Snap Inc. has released a report called “Citizen Snap” that contains its workforce demographics, and the findings reflect a diversity issue prevalent in much of the tech industry: In the U.S., where the majority of Snap’s employees work, 51% of employees are white, 33% are Asian, 6.8% are Latinx, and 4% are Black, the Los Angeles Times reports.
It turns out that Snap is less diverse than Twitter, which is 57% male and 41% white.
While the overall gender and racial diversity of employees has been taken into consideration for social media companies, another major issue remains: diversity in employees with disabilities, which can be crucial to making apps more inclusive and accessible.
Outside of the office, social media offers a way to enhancing one’s social life as well as perform necessary daily tasks. Consulting with disabled users or employees early in the design process of updates of old and new apps can put more weight on accessibility rather than aesthetics.
For now, Snap will reportedly be focusing on its gender and race diversity issue among its ranks, especially after former nonwhite Snap employees revealed to tech publication Mashable that managers of the company’s editorial products attempted to limit the number of Black people featured in Snapchat stories.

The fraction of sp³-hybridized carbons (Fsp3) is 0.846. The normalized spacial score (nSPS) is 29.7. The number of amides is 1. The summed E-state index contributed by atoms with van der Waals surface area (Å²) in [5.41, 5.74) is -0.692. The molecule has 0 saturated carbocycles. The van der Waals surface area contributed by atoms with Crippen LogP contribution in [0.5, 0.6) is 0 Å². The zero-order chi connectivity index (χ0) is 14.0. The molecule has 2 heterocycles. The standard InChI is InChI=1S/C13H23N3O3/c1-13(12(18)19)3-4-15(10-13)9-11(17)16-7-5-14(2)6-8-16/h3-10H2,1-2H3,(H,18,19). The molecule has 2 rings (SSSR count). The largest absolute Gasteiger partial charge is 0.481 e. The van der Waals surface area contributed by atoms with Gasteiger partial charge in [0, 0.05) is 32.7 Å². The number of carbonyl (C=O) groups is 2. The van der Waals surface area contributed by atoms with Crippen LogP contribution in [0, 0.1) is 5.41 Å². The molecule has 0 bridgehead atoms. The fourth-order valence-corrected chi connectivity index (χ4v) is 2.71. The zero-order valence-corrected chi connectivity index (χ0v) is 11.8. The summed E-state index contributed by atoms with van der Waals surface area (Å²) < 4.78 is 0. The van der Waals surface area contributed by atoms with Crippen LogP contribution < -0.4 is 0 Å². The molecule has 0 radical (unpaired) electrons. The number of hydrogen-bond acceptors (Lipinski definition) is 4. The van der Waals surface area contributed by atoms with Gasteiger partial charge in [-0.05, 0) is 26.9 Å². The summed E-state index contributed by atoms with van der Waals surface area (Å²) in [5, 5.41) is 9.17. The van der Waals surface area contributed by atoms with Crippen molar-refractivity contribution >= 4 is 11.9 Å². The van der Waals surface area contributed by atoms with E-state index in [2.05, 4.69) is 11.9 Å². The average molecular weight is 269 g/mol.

“It is clear that we have a choice: Allow these inequities to be perpetuated in the United States or do our part to better fulfill the shared values we seek to uphold as a society,” Snap Chief Executive Evan Spiegel wrote in a blog post released with the report. “There is no doubt that today we fall short of our aspirations. We have an overwhelming amount of work to do, and our team feels strongly that it is important to hold ourselves accountable publicly.”
According to the company, it plans to interview job candidates from different backgrounds and change job requirements to allow for equivalent work experience instead of a bachelor’s degree. Snap also announced a fixed minimum of a $70,000 “living wage” salary for its workers in the U.S.
Spiegel has also indicated that the company’s international short-term diversity goals are to double the number of women working in technical roles by 2023 and double the number of employees from underrepresented racial and ethnic minorities at the company as a whole by 2025.